After a 12-member jury found two men guilty of killing 8-year-old Quayshawn Roberson in a deadly 2011 fire, the boy’s dad stood on the courthouse steps, his eyes brimming with tears.
“I’ll see him in heaven,” he said. “It hurts.”
Lawrence Alexander (pictured at top), the dad, had just emerged from a first-floor courtroom in U.S. District Court on Church Street, where a federal jury found a father and son guilty of intentionally setting the fire that killed three people in Fair Haven.
“Guilty,” the foreman said 11 times just before 2 p.m. Thursday in U.S. District Court on Church Street.
“They’re all liars!” a woman seated in the courtroom yelled in response.
The jury found Hector Natal and his father, Hector Morales, guilty on all 11 combined counts related to setting the March 9, 2011, blaze at Poplar and Wolcott streets that killed Wanda Roberson, her son, second-grader Quayshawn Roberson, and Jaqueeta Roberson, her niece. It was one of New Haven’s most horrific homicide cases in years.
The courtroom was packed Thursday afternoon as the verdict was revealed. Supporters of the defendants, including family members, sat on one side, from which the “liar” remark came.
“Keep your head up Boom-Boom,” the woman said to Natal, as marshals took him away.
Natal seemed dazed. The woman called his nickname “Boom-Boom” several times before he turned to look at her, tears in his eyes.
“Don’t worry,” added a man near her. “We’re going to appeal.”
Family members of the deceased sat on the left side of the courtroom, behind the prosecuting attorneys.
Judge Janet Arterton gave both sides two weeks to file post-trial motions. She did not set a date for sentencing.
Both prosecuting and defense attorneys declined to comment after the verdict.
Natal, 27, and Morales, 51, live in Fair Haven. Or did.
Hector Natal was a special-education student when he dropped out of school at 16 and never learned how to read well. He has received outpatient substance abuse treatment in the past. Those facts came out in a courtroom in 2011 when he pleaded guilty to an unrelated crack-dealing charge. (Read about that here.)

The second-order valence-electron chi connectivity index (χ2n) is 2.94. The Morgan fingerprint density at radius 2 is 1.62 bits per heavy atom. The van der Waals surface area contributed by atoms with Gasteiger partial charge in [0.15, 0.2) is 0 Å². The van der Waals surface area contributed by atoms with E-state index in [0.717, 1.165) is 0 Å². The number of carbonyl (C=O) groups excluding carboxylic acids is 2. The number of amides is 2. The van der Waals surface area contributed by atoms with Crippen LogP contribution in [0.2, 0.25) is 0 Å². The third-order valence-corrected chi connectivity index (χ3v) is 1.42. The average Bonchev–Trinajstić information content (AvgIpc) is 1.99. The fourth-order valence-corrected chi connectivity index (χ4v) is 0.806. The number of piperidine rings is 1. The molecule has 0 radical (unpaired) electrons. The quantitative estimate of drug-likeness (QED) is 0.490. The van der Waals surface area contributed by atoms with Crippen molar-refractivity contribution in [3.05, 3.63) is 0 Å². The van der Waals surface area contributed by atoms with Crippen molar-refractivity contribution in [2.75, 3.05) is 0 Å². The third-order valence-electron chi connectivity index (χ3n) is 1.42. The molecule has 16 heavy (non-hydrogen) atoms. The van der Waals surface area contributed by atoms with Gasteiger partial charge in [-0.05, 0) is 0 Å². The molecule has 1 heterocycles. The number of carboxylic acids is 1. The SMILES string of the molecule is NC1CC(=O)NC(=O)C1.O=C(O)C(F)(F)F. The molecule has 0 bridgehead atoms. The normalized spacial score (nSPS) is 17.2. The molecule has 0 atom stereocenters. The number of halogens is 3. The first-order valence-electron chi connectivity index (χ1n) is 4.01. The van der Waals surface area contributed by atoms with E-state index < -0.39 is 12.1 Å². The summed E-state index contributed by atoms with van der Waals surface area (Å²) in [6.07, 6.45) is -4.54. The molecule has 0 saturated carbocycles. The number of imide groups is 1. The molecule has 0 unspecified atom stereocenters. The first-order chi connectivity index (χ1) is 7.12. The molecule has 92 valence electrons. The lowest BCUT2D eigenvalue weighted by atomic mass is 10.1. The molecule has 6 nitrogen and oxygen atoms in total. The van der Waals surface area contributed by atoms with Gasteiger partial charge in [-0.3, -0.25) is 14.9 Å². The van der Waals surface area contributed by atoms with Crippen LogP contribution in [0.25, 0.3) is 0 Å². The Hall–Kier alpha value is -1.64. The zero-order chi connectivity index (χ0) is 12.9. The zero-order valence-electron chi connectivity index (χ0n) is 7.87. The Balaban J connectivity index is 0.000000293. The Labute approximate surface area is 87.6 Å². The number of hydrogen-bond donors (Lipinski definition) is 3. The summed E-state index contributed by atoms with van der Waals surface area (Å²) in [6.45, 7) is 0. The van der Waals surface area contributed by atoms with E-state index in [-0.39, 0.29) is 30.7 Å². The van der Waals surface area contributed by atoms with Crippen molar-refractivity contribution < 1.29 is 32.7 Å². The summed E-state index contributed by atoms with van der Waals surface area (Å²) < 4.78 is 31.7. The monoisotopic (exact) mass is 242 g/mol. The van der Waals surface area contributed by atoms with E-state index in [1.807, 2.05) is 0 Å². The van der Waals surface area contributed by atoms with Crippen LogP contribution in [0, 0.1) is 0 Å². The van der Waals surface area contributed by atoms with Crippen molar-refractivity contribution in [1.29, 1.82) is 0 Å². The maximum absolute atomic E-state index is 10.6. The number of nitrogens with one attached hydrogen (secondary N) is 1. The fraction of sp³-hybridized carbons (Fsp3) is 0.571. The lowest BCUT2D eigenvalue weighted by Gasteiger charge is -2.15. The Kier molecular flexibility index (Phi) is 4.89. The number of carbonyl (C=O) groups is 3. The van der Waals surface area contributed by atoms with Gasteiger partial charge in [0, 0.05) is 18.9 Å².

Details of the crime’s savagery brought tears to people’s eyes in the courtroom over the past weeks. Testimony in the trial also raised thorny questions of how the state should deal with needed witnesses in prosecutions like this one, which involve witnesses who themselves have checkered personal histories, as recounted in some of the stories linked at the bottom of this story.
The woman who had shouted in court left the courthouse trailed by children and TV cameras. “They’re all liars!” she repeated as she walked down the steps of of the courthouse. (She declined to be identified.)
Members of the Roberson family emerged next.
“Justice has been served!” shouted Lynn (at left in photo) Roberson, putting her hands up in the air. “We can go on with our lives now.”
Sherell Roberson (at right), Wanda Roberson’s cousin, said she was nervous about the verdict, after Judge Arterton had talked to the jury about “reasonable doubt.” When she heard the foreman say “guilty,” however, “the tears just started coming from my eyes,” Sherell said.
“These were happy tears,” she said. “Our god in heaven, he promised us justice, and we got it.”
Lynette Murphy, another cousin, acknowledged that Natal and Morales’ family would lose the father and son to prison.
“They can always go visit,” she said. “We can’t see our loved ones.”
“I wish he was here,” said Alexander, Quayshawn’s dad. “I feel closure, but I’m still hurt because he’s not here.”
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